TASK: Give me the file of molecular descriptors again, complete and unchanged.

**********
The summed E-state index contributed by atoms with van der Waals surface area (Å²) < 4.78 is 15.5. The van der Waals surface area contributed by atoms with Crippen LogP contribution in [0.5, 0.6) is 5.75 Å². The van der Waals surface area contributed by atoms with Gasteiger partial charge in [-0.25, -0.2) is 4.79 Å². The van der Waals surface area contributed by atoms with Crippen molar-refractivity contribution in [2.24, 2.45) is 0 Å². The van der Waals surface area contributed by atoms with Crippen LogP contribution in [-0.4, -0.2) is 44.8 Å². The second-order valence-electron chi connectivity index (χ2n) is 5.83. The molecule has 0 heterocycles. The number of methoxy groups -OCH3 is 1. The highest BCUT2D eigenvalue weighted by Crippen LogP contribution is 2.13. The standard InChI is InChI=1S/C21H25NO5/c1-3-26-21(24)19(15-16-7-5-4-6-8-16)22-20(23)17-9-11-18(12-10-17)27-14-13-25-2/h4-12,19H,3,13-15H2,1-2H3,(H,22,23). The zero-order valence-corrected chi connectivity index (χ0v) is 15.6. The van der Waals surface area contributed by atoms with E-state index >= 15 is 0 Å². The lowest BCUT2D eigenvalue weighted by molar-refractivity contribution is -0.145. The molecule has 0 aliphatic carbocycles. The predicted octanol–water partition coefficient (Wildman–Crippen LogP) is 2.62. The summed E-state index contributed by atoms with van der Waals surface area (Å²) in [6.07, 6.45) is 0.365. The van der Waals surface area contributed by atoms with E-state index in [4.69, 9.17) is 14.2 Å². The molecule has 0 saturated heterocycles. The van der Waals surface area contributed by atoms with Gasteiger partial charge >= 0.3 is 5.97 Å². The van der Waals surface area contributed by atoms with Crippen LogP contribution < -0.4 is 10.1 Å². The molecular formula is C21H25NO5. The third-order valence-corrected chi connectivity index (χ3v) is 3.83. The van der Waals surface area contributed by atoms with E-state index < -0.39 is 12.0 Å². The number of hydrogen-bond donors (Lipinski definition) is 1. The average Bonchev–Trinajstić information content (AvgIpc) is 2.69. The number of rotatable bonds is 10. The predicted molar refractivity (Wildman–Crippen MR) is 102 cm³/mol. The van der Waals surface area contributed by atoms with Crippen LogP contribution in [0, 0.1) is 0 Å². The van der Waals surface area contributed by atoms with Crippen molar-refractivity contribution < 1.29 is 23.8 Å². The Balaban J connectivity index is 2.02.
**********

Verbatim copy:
The summed E-state index contributed by atoms with van der Waals surface area (Å²) < 4.78 is 15.5. The van der Waals surface area contributed by atoms with Crippen LogP contribution in [0.5, 0.6) is 5.75 Å². The van der Waals surface area contributed by atoms with Gasteiger partial charge in [-0.25, -0.2) is 4.79 Å². The van der Waals surface area contributed by atoms with Crippen molar-refractivity contribution in [2.24, 2.45) is 0 Å². The van der Waals surface area contributed by atoms with Crippen LogP contribution in [-0.4, -0.2) is 44.8 Å². The second-order valence-electron chi connectivity index (χ2n) is 5.83. The molecule has 0 heterocycles. The number of methoxy groups -OCH3 is 1. The highest BCUT2D eigenvalue weighted by Crippen LogP contribution is 2.13. The standard InChI is InChI=1S/C21H25NO5/c1-3-26-21(24)19(15-16-7-5-4-6-8-16)22-20(23)17-9-11-18(12-10-17)27-14-13-25-2/h4-12,19H,3,13-15H2,1-2H3,(H,22,23). The zero-order valence-corrected chi connectivity index (χ0v) is 15.6. The van der Waals surface area contributed by atoms with E-state index >= 15 is 0 Å². The lowest BCUT2D eigenvalue weighted by molar-refractivity contribution is -0.145. The molecule has 0 aliphatic carbocycles. The predicted octanol–water partition coefficient (Wildman–Crippen LogP) is 2.62. The summed E-state index contributed by atoms with van der Waals surface area (Å²) in [6.07, 6.45) is 0.365. The van der Waals surface area contributed by atoms with E-state index in [4.69, 9.17) is 14.2 Å². The molecule has 0 saturated heterocycles. The van der Waals surface area contributed by atoms with Gasteiger partial charge >= 0.3 is 5.97 Å². The van der Waals surface area contributed by atoms with Crippen LogP contribution < -0.4 is 10.1 Å². The molecular formula is C21H25NO5. The third-order valence-corrected chi connectivity index (χ3v) is 3.83. The van der Waals surface area contributed by atoms with E-state index < -0.39 is 12.0 Å². The number of hydrogen-bond donors (Lipinski definition) is 1. The average Bonchev–Trinajstić information content (AvgIpc) is 2.69. The number of rotatable bonds is 10. The predicted molar refractivity (Wildman–Crippen MR) is 102 cm³/mol. The van der Waals surface area contributed by atoms with Crippen LogP contribution in [0, 0.1) is 0 Å². The van der Waals surface area contributed by atoms with Crippen molar-refractivity contribution < 1.29 is 23.8 Å². The Balaban J connectivity index is 2.02.